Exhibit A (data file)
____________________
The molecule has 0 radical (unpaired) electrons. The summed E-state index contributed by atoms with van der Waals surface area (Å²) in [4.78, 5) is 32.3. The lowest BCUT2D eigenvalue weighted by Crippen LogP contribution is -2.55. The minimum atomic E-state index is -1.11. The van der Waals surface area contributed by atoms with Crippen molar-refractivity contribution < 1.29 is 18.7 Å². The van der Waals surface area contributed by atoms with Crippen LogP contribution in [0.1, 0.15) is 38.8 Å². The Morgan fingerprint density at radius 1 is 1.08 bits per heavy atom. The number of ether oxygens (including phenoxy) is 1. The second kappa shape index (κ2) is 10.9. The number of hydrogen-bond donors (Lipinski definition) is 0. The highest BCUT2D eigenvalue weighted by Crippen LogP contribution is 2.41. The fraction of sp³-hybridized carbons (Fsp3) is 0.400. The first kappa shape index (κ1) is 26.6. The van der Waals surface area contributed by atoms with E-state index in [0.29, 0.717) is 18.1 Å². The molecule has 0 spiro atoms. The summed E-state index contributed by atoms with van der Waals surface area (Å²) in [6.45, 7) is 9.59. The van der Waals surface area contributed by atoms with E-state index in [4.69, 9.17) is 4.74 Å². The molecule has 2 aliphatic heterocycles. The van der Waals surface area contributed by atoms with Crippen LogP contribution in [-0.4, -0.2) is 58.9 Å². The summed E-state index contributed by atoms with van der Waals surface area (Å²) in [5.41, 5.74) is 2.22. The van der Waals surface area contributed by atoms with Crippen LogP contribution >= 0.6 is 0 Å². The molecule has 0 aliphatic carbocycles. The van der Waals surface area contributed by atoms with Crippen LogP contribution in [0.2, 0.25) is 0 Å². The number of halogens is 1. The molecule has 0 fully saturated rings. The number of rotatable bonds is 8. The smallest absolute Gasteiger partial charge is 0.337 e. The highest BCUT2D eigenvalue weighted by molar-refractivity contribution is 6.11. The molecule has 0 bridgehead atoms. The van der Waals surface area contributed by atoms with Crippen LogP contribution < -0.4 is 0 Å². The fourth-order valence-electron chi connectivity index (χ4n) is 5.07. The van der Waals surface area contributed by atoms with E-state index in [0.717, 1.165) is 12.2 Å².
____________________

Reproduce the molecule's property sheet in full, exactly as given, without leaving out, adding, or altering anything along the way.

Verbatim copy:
The molecule has 0 radical (unpaired) electrons. The summed E-state index contributed by atoms with van der Waals surface area (Å²) in [4.78, 5) is 32.3. The lowest BCUT2D eigenvalue weighted by Crippen LogP contribution is -2.55. The minimum atomic E-state index is -1.11. The van der Waals surface area contributed by atoms with Crippen molar-refractivity contribution < 1.29 is 18.7 Å². The van der Waals surface area contributed by atoms with Crippen LogP contribution in [0.1, 0.15) is 38.8 Å². The Morgan fingerprint density at radius 1 is 1.08 bits per heavy atom. The number of ether oxygens (including phenoxy) is 1. The second kappa shape index (κ2) is 10.9. The number of hydrogen-bond donors (Lipinski definition) is 0. The highest BCUT2D eigenvalue weighted by Crippen LogP contribution is 2.41. The fraction of sp³-hybridized carbons (Fsp3) is 0.400. The first kappa shape index (κ1) is 26.6. The van der Waals surface area contributed by atoms with E-state index in [0.29, 0.717) is 18.1 Å². The molecule has 0 spiro atoms. The summed E-state index contributed by atoms with van der Waals surface area (Å²) in [6.45, 7) is 9.59. The van der Waals surface area contributed by atoms with E-state index in [4.69, 9.17) is 4.74 Å². The molecule has 2 aliphatic heterocycles. The van der Waals surface area contributed by atoms with Crippen LogP contribution in [-0.4, -0.2) is 58.9 Å². The summed E-state index contributed by atoms with van der Waals surface area (Å²) in [5.41, 5.74) is 2.22. The van der Waals surface area contributed by atoms with Crippen LogP contribution >= 0.6 is 0 Å². The molecule has 0 aliphatic carbocycles. The van der Waals surface area contributed by atoms with Crippen LogP contribution in [0.2, 0.25) is 0 Å². The number of halogens is 1. The molecule has 0 fully saturated rings. The number of rotatable bonds is 8. The smallest absolute Gasteiger partial charge is 0.337 e. The highest BCUT2D eigenvalue weighted by molar-refractivity contribution is 6.11. The molecule has 0 bridgehead atoms. The van der Waals surface area contributed by atoms with Crippen LogP contribution < -0.4 is 0 Å². The fourth-order valence-electron chi connectivity index (χ4n) is 5.07. The van der Waals surface area contributed by atoms with E-state index in [0.717, 1.165) is 12.2 Å².